What a difference a year makes in the graphic paper market!  Last October, lead times were so short paper was available almost “on demand.“ Mills became customer centric, willing to make almost any grade and basis weight they had the capability to produce.  And pricing?  It was moving down with such regularity it was almost “price de jour.”  For magazine publishers and their production departments, last year was the good old days as far as paper was concerned, which was fortunate since ad rates were declining as fast as paper prices.

Contrast that scenario with October 2010 and much has changed.  Lead times are stretched out, if paper is available at all. Mills are strictly making the paper that they want to make, i.e., what they’re  profitable producing, and we’ve had three rapid-fire price increases since April, amounting to $7.50 in hikes, or about a 20 percent increase. Adding to these increases is another “silent” increase, which has just been announced by paper manufacturers. Effective in October/November, mills are changing the payment terms for paper by halving the discount for prompt payment of invoices to 1 percent.  Although a single percentage point may not sound like much, don’t “discount” the severity of this change, the first of its kind.  Even if as a publisher you are not discounting your bills, your paper broker is, and this change will result in a loss of hundreds of thousands or even millions of dollars annually.  Since the broker relies on these discounts when establishing a profit margin, this change will affect everyone to some extent.  Larger publishers will be affected most severely.  

In 2009, many predicted change would have to take place in 2010, mostly due to mill consolidations, but no one thought the shift would be so volatile. Where will we be next year? Will the changes in the paper market be as sweeping? What trends will develop? Let’s take a walk down the paper trail to see what could occur.

Paramount to both sides of the aisle—paper producers and magazine publishers—is pricing. Input costs for the mills are somewhat of a determining factor, but far more important and influential is supply and demand. In 2010 we learned why the word “supply” comes first in this phrase, because it certainly wasn’t robust demand that supported the three price increases. A steady effort over at least a decade has led the mills to constrict supply by shutting down old or inefficient equipment and in several cases closing entire paper mills. The constrictions are too numerous to name, but they’ve crossed all grade lines and mills, and in 2010 these closures were finally felt in the market by shrinking the supply of paper enough to command three price increases.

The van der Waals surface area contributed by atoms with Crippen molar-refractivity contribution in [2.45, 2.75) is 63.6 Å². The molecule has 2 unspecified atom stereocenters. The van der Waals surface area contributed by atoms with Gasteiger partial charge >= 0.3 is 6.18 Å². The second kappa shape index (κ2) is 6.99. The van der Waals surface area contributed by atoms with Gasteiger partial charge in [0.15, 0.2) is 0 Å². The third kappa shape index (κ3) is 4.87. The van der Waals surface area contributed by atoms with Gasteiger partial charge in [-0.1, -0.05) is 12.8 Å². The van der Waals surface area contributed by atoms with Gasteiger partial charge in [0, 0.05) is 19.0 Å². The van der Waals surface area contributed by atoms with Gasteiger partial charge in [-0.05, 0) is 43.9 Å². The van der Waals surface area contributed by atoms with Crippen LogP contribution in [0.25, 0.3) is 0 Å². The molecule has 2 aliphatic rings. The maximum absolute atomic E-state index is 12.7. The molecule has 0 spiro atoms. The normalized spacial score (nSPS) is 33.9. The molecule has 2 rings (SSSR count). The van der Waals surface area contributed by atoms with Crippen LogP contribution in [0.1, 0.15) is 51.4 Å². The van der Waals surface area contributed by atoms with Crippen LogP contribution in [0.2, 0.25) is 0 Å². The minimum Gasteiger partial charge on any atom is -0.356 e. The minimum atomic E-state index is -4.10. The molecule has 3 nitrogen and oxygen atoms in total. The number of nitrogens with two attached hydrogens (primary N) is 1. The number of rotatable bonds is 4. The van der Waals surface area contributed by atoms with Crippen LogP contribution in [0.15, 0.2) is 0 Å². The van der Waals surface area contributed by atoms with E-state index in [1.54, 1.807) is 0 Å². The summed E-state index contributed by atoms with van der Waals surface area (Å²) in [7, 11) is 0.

Pricing in 2011 will be determined again by supply and demand, and the demand will certainly depend on the US economy, which at this point looks anything but promising. Because of this and other influential factors addressed below, pricing will begin to soften and additional price increases for most paper grades are unlikely. This doesn’t portend that the mills won’t attempt an increase, but the economic factors to sustain any attempt will not exist until the economy begins to grow again.

Catalogers, Not Magazines, Driving Growth

Paper manufacturers’ operating rates have been in the high 90 percent range, indicating that they are genuinely full. Unfortunately, not much of this increased business can be attributed to magazines growth. Instead, most of the muted but heightened growth has been the result of catalogers coming back this year with increased page counts and higher circulation, fueled by early indications that the economy was starting to roll again.  

But with more recent predictions from some that the recession could take a double-dip, catalogers will become more conservative in their approach and not mail as much in early 2011. Adding weight to this conservative approach is the impending exigent postal increase proposed by the USPS and the further consolidation of the printing industry, both leading to higher prices for publishers and catalogers alike. The paper demand increases that came in 2010 from direct marketers will not likely be seen in the early part of 2011, leading to an uptick in supply of paper and lowering prices.